As an uncoupled hydrologic model, VIC has been applied at global and continental scales (Maurer et al. 2001; Nijssen et al. 1997; Nijssen et al. 2001) including numerous pan-Arctic hydrologic studies (Adam et al. 2007; Slater et al. 2007; Su et al. 2006; Tan et al. 2011). VIC has also been coupled to prognostic atmospheric models, such MM5 (Zhu et al. 2009), to provide lower boundary conditions over land.

RASM uses a modified implementation of VIC, version 4.0.4 (available at https://github.com/UW-Hydro/VIC/releases/tag/VIC.4.0.4). Extensive structural changes to the VIC source code were required to allow coupling with other RASM component models via the flux coupler, but changes to the physical core of the model were limited. The VIC physics used within RASM differs from the standard release version 4.0.4 in the following four major ways:

  1. Vegetation-dependent broadband albedo for snow: VIC typically treats snow-covered vegetation as a completely covered snow surface with a broadband albedo for new snow of 0.85. In early RASM simulations, this led to significant positive biases in surface albedo and consequent negative biases in net shortwave radiation and surface air temperature, especially in coniferous vegetation types with a canopy. In the RASM version of VIC, we have added a vegetation-dependent broadband albedo parameter to address this issue. The updated broadband albedos are taken from Barlage et al. (2005), who combined MODIS-derived snow cover and albedo products to define a maximum snow-covered broadband albedo product at 0.05° resolution for each University of Maryland land cover type (Hansen et al. 2000).

  2. Bare-surface albedo: The vegetation cover dataset used in RASM contains only a small amount of bare soil; however, most grid cells designated as bare soil are in actuality ice sheets. Early RASM simulations showed positive biases in net shortwave radiation and therefore surface air temperature in the Canadian archipelago and along the margins of Greenland. These biases were largely corrected by changing the bare-surface albedo from 0.2 to 0.55 to simulate bare ice at high latitudes.

  3. Measurement height: Traditionally, offline versions of VIC assume a globally constant measurement height. The RASM version of VIC uses the height of the lowest WRF model level as the measurement height for atmospheric fields. This height is allowed to vary between grid cells.

  4. Emissivity: In the RASM version of VIC, we have changed the land surface emissivity from 1.0, as is typically used in offline VIC simulations, to 0.97. This change is physically realistic (Prabhakara and Dalu 1976) and ensures that the land surface emissivity is consistent with the formulations used by the sea ice and ocean. Jin and Liang (2006) demonstrated that the land surface emissivity has a small, spatially heterogeneous impact on surface soil temperature, net longwave radiation, and the sensible heat flux. Tests using the fully coupled RASM model showed little effect on the land surface temperature.

As applied in RASM, VIC has been configured with a single canopy layer. The soil parameters were taken from Sheffield et al. (2006) and were resampled to the 50-km near-equal-area grid using a conservative area remapping technique (Jones 1999). Land cover types, LAI, and albedo were resampled to the 50-km near-equal-area grid from the global 0.5° VIC input dataset distributed by the University of Washington (Su et al. 2005), originally derived from Hansen et al. (2000). Table S1 in the supplemental material provides additional details on the land surface parameters used by VIC in RASM.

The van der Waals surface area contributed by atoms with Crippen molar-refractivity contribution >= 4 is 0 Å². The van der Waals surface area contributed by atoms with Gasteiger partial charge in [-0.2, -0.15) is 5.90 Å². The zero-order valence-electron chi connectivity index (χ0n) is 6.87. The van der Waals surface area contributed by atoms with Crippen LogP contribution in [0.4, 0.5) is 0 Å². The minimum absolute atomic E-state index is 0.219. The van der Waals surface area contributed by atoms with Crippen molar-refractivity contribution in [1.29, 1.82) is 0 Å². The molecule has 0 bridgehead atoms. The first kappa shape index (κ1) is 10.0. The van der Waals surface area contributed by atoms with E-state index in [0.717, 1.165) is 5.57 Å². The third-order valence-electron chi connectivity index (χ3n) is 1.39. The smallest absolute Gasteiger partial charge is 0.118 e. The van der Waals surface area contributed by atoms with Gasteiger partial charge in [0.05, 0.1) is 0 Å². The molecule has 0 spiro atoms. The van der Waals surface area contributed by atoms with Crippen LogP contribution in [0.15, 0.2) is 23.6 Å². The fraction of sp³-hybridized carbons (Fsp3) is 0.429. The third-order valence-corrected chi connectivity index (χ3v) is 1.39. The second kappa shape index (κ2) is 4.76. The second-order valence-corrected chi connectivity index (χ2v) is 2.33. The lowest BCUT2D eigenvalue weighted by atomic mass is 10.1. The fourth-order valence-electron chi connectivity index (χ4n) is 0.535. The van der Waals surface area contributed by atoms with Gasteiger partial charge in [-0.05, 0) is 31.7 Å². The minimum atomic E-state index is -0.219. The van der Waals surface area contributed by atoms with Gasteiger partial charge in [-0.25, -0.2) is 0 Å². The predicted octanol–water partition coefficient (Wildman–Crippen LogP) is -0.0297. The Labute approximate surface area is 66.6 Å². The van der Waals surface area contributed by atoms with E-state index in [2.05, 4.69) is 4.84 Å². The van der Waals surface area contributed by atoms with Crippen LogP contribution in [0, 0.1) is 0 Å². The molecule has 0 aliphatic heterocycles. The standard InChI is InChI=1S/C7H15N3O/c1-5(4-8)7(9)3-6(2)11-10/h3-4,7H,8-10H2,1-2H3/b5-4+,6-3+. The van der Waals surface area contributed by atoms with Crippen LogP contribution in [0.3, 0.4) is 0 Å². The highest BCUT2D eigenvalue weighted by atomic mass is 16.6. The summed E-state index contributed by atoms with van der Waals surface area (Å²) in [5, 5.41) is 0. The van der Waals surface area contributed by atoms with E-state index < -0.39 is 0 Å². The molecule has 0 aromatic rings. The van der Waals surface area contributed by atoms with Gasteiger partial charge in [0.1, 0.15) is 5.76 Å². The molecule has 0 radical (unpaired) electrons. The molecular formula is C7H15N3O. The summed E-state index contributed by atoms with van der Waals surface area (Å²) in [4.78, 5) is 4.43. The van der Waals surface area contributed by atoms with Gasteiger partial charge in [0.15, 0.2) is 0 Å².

c. Land surface coupling

In the RASM infrastructure, model components are coupled through the flux coupler CPL7 (Craig et al. 2012). Each model component passes all relevant fluxes and states to CPL7, which then aggregates, regrids, and conservatively distributes fluxes to individual model components. The land–atmosphere coupling is performed at a 20-min time step. At each coupling time step, the land surface model (VIC) exchanges states and fluxes as detailed in Table S2 of the supplemental material. RASM includes one-way coupling between the land and ocean components through the freshwater flux. Runoff and baseflow from VIC are passed via the coupler to the streamflow routing model RVIC, which routes the freshwater flux to coastal ocean grid cells. J J. Hamman et al. (2016, unpublished manuscript) detail the coupling of the RVIC and POP models.

3. Methodology and data

a. Model simulations

Uncoupled VIC simulations, run at an hourly time step, were forced with prescribed meteorological inputs from Sheffield et al. (2006). These simulations were used for initialization of the RASM land surface states and for isolated evaluation of changes to the scheme to represent snow-covered vegetation albedo (see section 2b). Uncoupled simulations were run within the RASM infrastructure using a prescribed atmosphere to ensure that the VIC physics and configurations were identical to the fully coupled simulations. Initial model states were based on a 31-yr, uncoupled VIC simulation (January 1948 through August 1979). Using the model state at the end of this period, VIC was run in uncoupled mode for an additional 29 years [September 1979 through December 2008, limited by the period covered by the Sheffield et al. (2006) dataset; this dataset is referred to herein as S2006]. Results from the later 29-yr period will be referred to as VICS2006.